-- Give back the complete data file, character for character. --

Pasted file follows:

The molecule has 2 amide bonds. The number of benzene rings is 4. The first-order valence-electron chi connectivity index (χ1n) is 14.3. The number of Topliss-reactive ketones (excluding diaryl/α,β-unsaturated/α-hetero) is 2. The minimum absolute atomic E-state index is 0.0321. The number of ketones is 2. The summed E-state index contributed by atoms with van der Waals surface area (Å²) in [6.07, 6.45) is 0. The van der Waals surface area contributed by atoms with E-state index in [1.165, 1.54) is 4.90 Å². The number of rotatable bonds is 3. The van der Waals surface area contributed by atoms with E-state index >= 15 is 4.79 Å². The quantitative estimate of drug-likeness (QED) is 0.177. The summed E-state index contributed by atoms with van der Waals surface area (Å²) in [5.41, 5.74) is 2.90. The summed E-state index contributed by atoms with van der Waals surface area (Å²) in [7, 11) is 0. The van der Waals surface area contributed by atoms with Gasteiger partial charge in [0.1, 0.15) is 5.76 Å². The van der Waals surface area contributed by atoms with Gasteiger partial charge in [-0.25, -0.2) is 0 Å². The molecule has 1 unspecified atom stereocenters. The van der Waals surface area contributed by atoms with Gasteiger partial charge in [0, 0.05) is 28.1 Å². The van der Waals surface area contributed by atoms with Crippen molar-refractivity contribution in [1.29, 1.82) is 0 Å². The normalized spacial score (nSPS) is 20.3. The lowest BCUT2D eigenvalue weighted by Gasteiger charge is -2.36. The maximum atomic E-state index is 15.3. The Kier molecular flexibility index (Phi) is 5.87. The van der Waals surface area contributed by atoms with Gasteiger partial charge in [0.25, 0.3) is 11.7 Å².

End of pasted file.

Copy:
The molecule has 2 amide bonds. The number of benzene rings is 4. The first-order valence-electron chi connectivity index (χ1n) is 14.3. The number of Topliss-reactive ketones (excluding diaryl/α,β-unsaturated/α-hetero) is 2. The minimum absolute atomic E-state index is 0.0321. The number of ketones is 2. The summed E-state index contributed by atoms with van der Waals surface area (Å²) in [6.07, 6.45) is 0. The van der Waals surface area contributed by atoms with E-state index in [1.165, 1.54) is 4.90 Å². The number of rotatable bonds is 3. The van der Waals surface area contributed by atoms with E-state index >= 15 is 4.79 Å². The quantitative estimate of drug-likeness (QED) is 0.177. The summed E-state index contributed by atoms with van der Waals surface area (Å²) in [5.41, 5.74) is 2.90. The summed E-state index contributed by atoms with van der Waals surface area (Å²) in [7, 11) is 0. The van der Waals surface area contributed by atoms with Gasteiger partial charge in [0.1, 0.15) is 5.76 Å². The van der Waals surface area contributed by atoms with Gasteiger partial charge in [-0.25, -0.2) is 0 Å². The molecule has 1 unspecified atom stereocenters. The van der Waals surface area contributed by atoms with Gasteiger partial charge in [0, 0.05) is 28.1 Å². The van der Waals surface area contributed by atoms with Crippen molar-refractivity contribution in [1.29, 1.82) is 0 Å². The normalized spacial score (nSPS) is 20.3. The lowest BCUT2D eigenvalue weighted by Gasteiger charge is -2.36. The maximum atomic E-state index is 15.3. The Kier molecular flexibility index (Phi) is 5.87. The van der Waals surface area contributed by atoms with Gasteiger partial charge in [0.25, 0.3) is 11.7 Å².